Month: April 2022
When Spider-Man saved Easter
There’s no such thing as “too silly” when it comes to comic book villains, and that was the case in 1975 when Spider-Man faced off against the Funny Bunny in issue 9 of Spidey Super Stories.
The Electric Company was an educational children’s show that produced 780 shows from 1971 through 1977. It’s the show that you’d watch after graduating from Sesame Street, and its original cast featured names you might recognize: Rita Moreno, Bill Cosby, and Morgan Freeman:
The Electric Company had an arrangement with Marvel Comics to use the Spider-Man character in skits named Spidey Super Stories that would teach reading. The version of Spider-Man they used lived in his costume 24/7, had no life as Peter Parker or Miles Morales, and spoke only in comic book word bubbles, requiring the viewer to read:
The skits had a companion comic book series, and issue 9 featured an Easter-themed villain:
Trust me, Funny Bunny’s isn’t the dumbest supervillain origin story:
But let’s get back to the Funny Bunny, who’s out ruining Easter for the Electric Company’s cast, who are rather weirdly dressed, even by 1970s standards…
Spider-Man deduces where the Funny Bunny will strike next, and literally hops on a train for D.C. (the district, not the rival comic book publisher…):
…and quickly dispatches the Funny Bunny, even though she’s not even a mall cop-level threat:
Happy Easter, everybody!
(Also worth checking out: Spider-Man’s greatest Bible stories!)
Two Saturdays from now, I’ll be the one of the distinctly non-ukelele players at the Ukulele Fest in the District, which will happen at the District on Cleveland Street in downtown Clearwater on Saturday, April 23rd from noon and straight on through to the evening!
The event is free to attend — come on down to Clearwater and enjoy some music!
I’ll be playing with Tom Hood and the Tropical Sons from noon to 3 on Cleveland Street, along with a lot of other fine bands:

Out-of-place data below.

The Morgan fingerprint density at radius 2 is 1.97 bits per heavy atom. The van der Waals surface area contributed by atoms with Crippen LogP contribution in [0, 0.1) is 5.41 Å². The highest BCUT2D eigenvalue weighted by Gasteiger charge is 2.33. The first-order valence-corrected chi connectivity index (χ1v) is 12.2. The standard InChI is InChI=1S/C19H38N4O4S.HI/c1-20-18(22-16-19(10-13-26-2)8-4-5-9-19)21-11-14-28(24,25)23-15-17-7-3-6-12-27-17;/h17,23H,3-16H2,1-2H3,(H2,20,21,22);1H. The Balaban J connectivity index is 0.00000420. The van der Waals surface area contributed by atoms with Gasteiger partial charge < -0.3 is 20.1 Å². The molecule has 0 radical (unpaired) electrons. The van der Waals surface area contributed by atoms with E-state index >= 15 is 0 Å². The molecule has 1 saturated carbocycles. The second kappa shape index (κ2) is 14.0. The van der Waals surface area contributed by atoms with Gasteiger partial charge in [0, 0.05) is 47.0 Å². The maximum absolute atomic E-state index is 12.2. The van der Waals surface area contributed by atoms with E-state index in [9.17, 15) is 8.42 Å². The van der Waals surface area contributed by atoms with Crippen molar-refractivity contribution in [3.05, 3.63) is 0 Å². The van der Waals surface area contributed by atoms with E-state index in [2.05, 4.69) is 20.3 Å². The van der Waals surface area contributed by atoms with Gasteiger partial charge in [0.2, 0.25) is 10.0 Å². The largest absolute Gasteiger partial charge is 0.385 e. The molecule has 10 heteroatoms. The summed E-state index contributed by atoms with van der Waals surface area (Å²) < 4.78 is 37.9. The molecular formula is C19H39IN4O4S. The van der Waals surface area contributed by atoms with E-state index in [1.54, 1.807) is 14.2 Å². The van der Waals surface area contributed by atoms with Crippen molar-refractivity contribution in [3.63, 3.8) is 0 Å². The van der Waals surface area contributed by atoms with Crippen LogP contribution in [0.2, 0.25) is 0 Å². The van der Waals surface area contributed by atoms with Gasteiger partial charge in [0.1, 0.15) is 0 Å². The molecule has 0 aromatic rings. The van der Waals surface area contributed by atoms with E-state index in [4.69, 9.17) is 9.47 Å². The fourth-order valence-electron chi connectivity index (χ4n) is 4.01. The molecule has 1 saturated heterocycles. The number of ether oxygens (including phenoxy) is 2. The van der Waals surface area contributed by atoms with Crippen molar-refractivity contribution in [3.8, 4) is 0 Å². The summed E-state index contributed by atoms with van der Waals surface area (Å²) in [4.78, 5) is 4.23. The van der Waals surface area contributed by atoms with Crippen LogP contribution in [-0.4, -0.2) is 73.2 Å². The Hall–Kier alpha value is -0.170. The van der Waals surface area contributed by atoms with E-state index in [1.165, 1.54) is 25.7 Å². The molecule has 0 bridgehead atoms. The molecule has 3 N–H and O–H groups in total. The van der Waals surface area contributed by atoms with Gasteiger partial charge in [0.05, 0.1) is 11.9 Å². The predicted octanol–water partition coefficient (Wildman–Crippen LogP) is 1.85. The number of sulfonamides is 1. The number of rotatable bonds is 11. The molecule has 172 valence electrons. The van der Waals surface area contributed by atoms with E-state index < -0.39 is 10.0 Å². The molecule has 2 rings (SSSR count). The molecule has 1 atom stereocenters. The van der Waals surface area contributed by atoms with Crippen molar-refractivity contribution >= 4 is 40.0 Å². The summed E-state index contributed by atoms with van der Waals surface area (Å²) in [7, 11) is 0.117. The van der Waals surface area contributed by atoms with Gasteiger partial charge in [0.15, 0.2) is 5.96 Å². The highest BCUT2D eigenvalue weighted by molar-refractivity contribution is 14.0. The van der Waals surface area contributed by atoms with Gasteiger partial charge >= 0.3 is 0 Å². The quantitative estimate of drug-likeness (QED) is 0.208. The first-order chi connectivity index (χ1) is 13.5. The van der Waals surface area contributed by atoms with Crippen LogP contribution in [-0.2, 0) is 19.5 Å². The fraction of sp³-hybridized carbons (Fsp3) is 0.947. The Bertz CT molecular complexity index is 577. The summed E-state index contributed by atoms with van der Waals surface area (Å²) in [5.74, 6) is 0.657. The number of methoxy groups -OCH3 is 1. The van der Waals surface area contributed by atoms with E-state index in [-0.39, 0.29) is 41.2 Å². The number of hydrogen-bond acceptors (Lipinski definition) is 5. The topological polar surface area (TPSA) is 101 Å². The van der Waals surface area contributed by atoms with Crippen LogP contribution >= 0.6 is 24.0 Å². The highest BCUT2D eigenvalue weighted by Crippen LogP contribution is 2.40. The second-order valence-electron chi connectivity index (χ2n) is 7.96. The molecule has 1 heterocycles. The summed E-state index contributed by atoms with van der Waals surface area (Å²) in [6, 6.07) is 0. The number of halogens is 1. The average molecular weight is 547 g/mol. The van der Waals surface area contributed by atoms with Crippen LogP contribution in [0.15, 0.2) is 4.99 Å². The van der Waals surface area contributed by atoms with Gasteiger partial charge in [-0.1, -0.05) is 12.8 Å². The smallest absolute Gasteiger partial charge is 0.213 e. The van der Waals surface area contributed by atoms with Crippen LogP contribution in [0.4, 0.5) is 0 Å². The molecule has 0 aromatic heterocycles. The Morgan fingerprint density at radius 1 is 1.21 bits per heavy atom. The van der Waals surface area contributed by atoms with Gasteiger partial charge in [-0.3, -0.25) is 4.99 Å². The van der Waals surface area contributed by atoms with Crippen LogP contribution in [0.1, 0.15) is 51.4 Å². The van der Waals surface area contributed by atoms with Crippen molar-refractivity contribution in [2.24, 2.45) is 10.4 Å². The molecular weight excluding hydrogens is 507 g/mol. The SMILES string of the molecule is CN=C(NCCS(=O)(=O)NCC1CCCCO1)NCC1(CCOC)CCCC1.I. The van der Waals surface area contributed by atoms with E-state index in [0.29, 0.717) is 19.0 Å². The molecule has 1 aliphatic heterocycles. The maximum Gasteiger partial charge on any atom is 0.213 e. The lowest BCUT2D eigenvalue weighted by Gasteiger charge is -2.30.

- Spirit Band
- Ukulele Russ
- Chris Tracy
- Connie Mason project
- Moon Dog
Just listen for the accordion!
The evening concert starts at 6:30 with Steve and Amanda Boisen…
…and The Birdwatchers:
Come and play ukulele!
You don’t have to be a spectator at this event — there are many opportunities for you to play the ukulele in a group, or learn how to play!
- There’s a “Breakfast Jam” session at 11:30 where you can get started with your fellow ukulele players with some warm-up numbers.
- At noon, the first “Strolling the District” walk will begin, where you’ll stroll through the District and make a few stops to play a number or two. If you have a ukulele and can play the chords C, Am, F, and G, you’ll be good to play along with most of the songs. Emily Stehle, Mike Stehle, and Cosmos Sagristano will lead this one.
- There’ll also be a “Happy Hour Jam” session at 5:15. Once again, it’s a chance to warm up with your fellow uke players.
- The second “Strolling the District” walk starts at 5:30, and once again, it’s a walk roll through the District with stops to play a number or two. The stroll winds up at the Peace Memorial Lawn where you’ll play the last medley at the pre-concert reception. Cosmo Sagistrano and Two Happy Ukers will lead this one.
Learn how play ukulele!
There will be three 45-minute “Introduction to the Ukulele” classes — they’ll be held at 12:30, 2:00, and 3:30. Bring your ukulele if you have one, and they’ll have some ukuleles on hand if you don’t.
Are you an experienced ukulele player looking to sharpen their skills? There’ll be a couple of classes for you:
- 1:30 – 2:30: Steve and Amanda Boisen will lead a “Ukulele Chord Solos” workshop for experienced players. Cost is $25.00.
- 3:00 – 4:15: The Birdwatchers will lead a “Sing the Strings” workshop for experienced players. Cost is $25.00.
- Want to attend both workshops? You can save $10 and sign up for both for $40.
Four years ago today, I was flying into Washington, DC to both attend and give presentations at RWDevCon, a conference for mobile app developers.
The winds were high that day, and as the pilot made their first attempt at a landing, the gusts hit the plane with enough force to make it obvious that we’d have to do a go-around.
On our second landing attempt, the gusts were still there. There was a nervous vibe throughout the cabin, and one of the flight attendants decided to lighten the mood by making an announcement over the PA system:
“If we need to do another go-around, I’m getting the accordion man to play us a song.”